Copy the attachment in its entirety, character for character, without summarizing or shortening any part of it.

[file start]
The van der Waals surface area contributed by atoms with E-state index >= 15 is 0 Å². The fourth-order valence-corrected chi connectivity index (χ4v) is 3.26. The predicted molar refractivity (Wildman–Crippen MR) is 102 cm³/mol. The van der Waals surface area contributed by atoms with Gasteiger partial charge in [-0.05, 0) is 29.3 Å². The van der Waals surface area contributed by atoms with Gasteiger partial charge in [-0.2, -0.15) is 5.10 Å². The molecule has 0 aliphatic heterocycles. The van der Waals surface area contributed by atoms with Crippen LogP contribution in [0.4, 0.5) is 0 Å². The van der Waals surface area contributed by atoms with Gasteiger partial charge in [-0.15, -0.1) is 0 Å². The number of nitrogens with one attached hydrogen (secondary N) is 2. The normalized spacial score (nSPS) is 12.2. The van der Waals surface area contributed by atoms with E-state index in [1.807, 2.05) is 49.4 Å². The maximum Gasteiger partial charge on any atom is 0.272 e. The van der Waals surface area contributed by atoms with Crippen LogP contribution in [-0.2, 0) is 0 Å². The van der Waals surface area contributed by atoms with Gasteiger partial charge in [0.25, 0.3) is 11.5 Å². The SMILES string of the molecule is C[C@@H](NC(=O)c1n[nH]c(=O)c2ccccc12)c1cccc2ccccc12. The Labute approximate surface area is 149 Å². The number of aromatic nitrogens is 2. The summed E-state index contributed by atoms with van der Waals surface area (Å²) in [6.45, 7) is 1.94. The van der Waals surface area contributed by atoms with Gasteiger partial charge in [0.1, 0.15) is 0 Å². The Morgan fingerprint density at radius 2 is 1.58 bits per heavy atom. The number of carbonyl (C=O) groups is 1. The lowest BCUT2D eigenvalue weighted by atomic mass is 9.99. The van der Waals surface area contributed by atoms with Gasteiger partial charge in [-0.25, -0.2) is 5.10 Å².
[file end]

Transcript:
The van der Waals surface area contributed by atoms with E-state index >= 15 is 0 Å². The fourth-order valence-corrected chi connectivity index (χ4v) is 3.26. The predicted molar refractivity (Wildman–Crippen MR) is 102 cm³/mol. The van der Waals surface area contributed by atoms with Gasteiger partial charge in [-0.05, 0) is 29.3 Å². The van der Waals surface area contributed by atoms with Gasteiger partial charge in [-0.2, -0.15) is 5.10 Å². The molecule has 0 aliphatic heterocycles. The van der Waals surface area contributed by atoms with Crippen LogP contribution in [0.4, 0.5) is 0 Å². The van der Waals surface area contributed by atoms with Gasteiger partial charge in [-0.15, -0.1) is 0 Å². The number of nitrogens with one attached hydrogen (secondary N) is 2. The normalized spacial score (nSPS) is 12.2. The van der Waals surface area contributed by atoms with E-state index in [1.807, 2.05) is 49.4 Å². The maximum Gasteiger partial charge on any atom is 0.272 e. The van der Waals surface area contributed by atoms with Crippen LogP contribution in [-0.2, 0) is 0 Å². The van der Waals surface area contributed by atoms with Gasteiger partial charge in [0.25, 0.3) is 11.5 Å². The SMILES string of the molecule is C[C@@H](NC(=O)c1n[nH]c(=O)c2ccccc12)c1cccc2ccccc12. The Labute approximate surface area is 149 Å². The number of aromatic nitrogens is 2. The summed E-state index contributed by atoms with van der Waals surface area (Å²) in [6.45, 7) is 1.94. The van der Waals surface area contributed by atoms with Gasteiger partial charge in [0.1, 0.15) is 0 Å². The Morgan fingerprint density at radius 2 is 1.58 bits per heavy atom. The number of carbonyl (C=O) groups is 1. The lowest BCUT2D eigenvalue weighted by atomic mass is 9.99. The van der Waals surface area contributed by atoms with Gasteiger partial charge in [-0.25, -0.2) is 5.10 Å².